The Five

Don’t-miss picks for February 1 through February 7, 2017

1 Straight White Men

Theater:Buzzed-about playwright and provocateur Young Jean Lee has been subverting gender in New York for years, but Steppenwolf snagged her first locally produced project. Lee also directs this story about straight white men who find their privilege and dominance upended one momentous Christmas.
2/2–3/19. $20–$89. Steppenwolf Theatre, 1650 N. Halsted.

2 Jonathan Biss

Classical:Five disks into a nine-year, nine-CD recording cycle of all Beethoven’s piano sonatas, this thoughtful pianist steps back for a recital of Schumann, the 20th- and 21st-century composer György Kurtág, Chopin, and a boatful of Brahms, including the intermezzos of opuses 118 and 119.
2/3 at 7:30 p.m. $10–$30. Galvin Recital Hall at Northwestern University, 70 E. Arts Circle, Evanston.

3 Wayang: The Art of Indonesian Puppetry

Art:Get a crash course in ancient puppetry at this in-depth exhibit that probes the Indonesian art form wayang, which has been performed on the island of Java for more than a thousand years. A typical show might last for eight hours, using puppets made from buffalo hide, wood, and cloth to encompass mythological and political themes.
2/4–6/3. $3–$9. Loyola University Museum of Art, 820 N. Michigan.

4 Lunar New Year Parade

Parade:Ring in the Year of the Rooster with colorful community floats, lion dancers, and a 90-foot-long lucky dragon.
2/5 at 1 p.m. Free. Wentworth Avenue from 24th Street to Cermak.

5 Sampha

R&B:It’s no surprise that artists like Beyoncé, Solange, and Jessie Ware turn to this British vocalist for the more haunting tracks on their records. Born Sampha Sisay, the Londoner has one of the most distinct voices in pop music, and after years of collaborations and false starts, he’ll release his long-awaited debut this month (and embark on this U.S. tour to support it).
2/6 at 8 p.m. Sold out; see resellers. Metro, 3730 N. Clark.

What I’m Doing This Weekend

Quraysh Ali Lansana
Quraysh Ali Lansana Photo: Alan Tarin

Up next in our series of weekend plans from notable, in-the-know-locals: Quraysh Ali Lansana, poet, author, and artistic director of Our Miss Brooks: A Centennial Celebration, a year-and-a-half long celebration of Gwendolyn Brooks that kicks off this week.

“Thursday is the kickoff to the centennial celebration for Miss Gwendolyn Brooks and it features the five other African-American Pulitzer Prize–winning poets. It’s never happened before that all poets have read in one place. There were 37 years between Miss Brooks’s and Miss Rita Dove’s Pulitzers, and it’s interesting to think about what happened in those years in American history.

“A student poet named Maya Dru, who is a senior at Jones College Prep and a member of the poetry team I helped coach called the Rebirth Poetry Ensemble—and last year’s team champs at Louder Than a Bomb—will read an original poem to open the evening. Then all five poets will read their favorite poem by Miss Brooks as well as one or two of their own poems. Before the event, we’re also having interviews with the poets for the PBS American Masters series.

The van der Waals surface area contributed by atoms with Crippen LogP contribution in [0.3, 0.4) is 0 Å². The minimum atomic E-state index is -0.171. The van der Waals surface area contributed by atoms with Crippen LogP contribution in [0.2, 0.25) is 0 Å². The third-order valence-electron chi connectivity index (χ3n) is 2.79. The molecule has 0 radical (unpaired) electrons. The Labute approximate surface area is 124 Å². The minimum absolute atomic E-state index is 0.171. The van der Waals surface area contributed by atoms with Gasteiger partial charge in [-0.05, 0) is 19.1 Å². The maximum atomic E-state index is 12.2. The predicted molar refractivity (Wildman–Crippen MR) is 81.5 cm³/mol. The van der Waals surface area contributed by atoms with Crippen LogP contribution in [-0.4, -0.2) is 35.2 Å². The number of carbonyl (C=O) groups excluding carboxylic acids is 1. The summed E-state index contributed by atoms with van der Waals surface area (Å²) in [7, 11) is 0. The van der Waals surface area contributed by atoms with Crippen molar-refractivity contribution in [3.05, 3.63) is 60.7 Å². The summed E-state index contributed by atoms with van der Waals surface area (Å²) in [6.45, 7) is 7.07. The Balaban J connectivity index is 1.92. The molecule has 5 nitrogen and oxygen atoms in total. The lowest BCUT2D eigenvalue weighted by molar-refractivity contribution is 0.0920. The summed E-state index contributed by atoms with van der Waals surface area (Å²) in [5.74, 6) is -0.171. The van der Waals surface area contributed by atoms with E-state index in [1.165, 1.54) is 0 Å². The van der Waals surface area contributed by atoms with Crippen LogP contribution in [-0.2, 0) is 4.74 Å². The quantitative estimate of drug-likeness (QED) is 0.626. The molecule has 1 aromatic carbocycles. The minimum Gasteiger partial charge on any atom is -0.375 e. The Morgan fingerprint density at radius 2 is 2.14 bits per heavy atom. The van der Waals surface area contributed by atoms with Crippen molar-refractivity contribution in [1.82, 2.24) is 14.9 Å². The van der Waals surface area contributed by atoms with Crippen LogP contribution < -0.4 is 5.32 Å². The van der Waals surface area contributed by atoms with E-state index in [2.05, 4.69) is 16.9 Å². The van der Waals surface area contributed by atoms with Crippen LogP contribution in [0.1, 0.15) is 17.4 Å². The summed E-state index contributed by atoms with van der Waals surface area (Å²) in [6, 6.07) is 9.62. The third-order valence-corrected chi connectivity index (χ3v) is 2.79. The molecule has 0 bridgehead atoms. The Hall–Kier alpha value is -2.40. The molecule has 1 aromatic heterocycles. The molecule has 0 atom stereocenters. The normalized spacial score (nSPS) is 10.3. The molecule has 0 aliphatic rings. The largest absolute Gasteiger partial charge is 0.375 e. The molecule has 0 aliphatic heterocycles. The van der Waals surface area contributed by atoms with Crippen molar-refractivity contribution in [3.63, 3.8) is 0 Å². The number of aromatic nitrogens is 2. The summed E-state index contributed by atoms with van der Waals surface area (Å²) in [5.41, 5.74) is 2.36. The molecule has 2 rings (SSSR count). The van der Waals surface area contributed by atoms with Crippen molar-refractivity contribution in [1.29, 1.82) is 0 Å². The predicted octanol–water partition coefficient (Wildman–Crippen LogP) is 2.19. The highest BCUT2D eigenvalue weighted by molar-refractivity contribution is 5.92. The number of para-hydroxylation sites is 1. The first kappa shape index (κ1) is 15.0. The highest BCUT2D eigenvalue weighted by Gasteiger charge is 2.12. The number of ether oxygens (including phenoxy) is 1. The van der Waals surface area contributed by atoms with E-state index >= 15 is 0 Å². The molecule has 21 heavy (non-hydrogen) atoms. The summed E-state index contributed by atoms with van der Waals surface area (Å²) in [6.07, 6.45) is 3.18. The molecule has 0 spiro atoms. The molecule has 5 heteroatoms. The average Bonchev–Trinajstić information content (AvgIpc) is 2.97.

“It’s also a big kickoff to Chicago’s Black History Month. [These poets] are coming to honor someone who really paved the way for all of us as poets in terms of examining and celebrating—as well as questioning—the black American experience.

“I’m going to The Gage on Thursday night for the post-reading. It’s a dinner with the poets.

“The same poetry ensemble that I helped coach, Rebirth, is collaborating with the Deeply Rooted Dance Theater and they’re doing a show [in Skokie] on Saturday evening that I’m going to go to. The piece that they’re participating in is called Jagged Ledges. And then I have an interview with Rick Kogan on Sunday night. I may also catch a movie this weekend. I haven’t seen Moonlight. That’s at the top of the list.

“I’ll also be working on the second anthology that I’m coediting with Georgia Popoff, called Whiskey of Our Discontent: Gwendolyn Brooks as Conscience and Change Agent.

“Bob Marley’s birthday is coming up, and I like to celebrate Bob Marley. He’s very important to me. I will probably catch a reggae set somewhere. Probably at The Wild Hare. It’s about the only reggae club in town. Unless there’s a party somewhere.

“Langston Hughes’s birthday is also this week. He has a quote about how writers should spend some time in Chicago, which he did. I think that at this time of year with it being Langston’s birthday and this being the year that we honor Miss Brooks, it’s particularly special to bring these poets to the city as a gift.” —As told to Jamison Pfeifer

Freebie of the Week

Our Miss Brooks 100

Poetry:Gwendolyn Brooks, former Illinois poet laureate and the first African American poet to win a Pulitzer Prize in 1950, would be turning 100 this June. To commence the year-and-a-half long series of readings, performances, and exhibits, Our Miss Brooks: A Centennial Celebration hosts a reading at the Art Institute with the five other African American Pulitzer Prize-winning poets: Rita Dove, Yusef Komunyakaa, Natasha Trethewey, Tracy K. Smith, and Gregory Pardlo.
2/2. Free with museum admission (online registration required). Rubloff Auditorium at the Art Institute, 230 S. Columbus.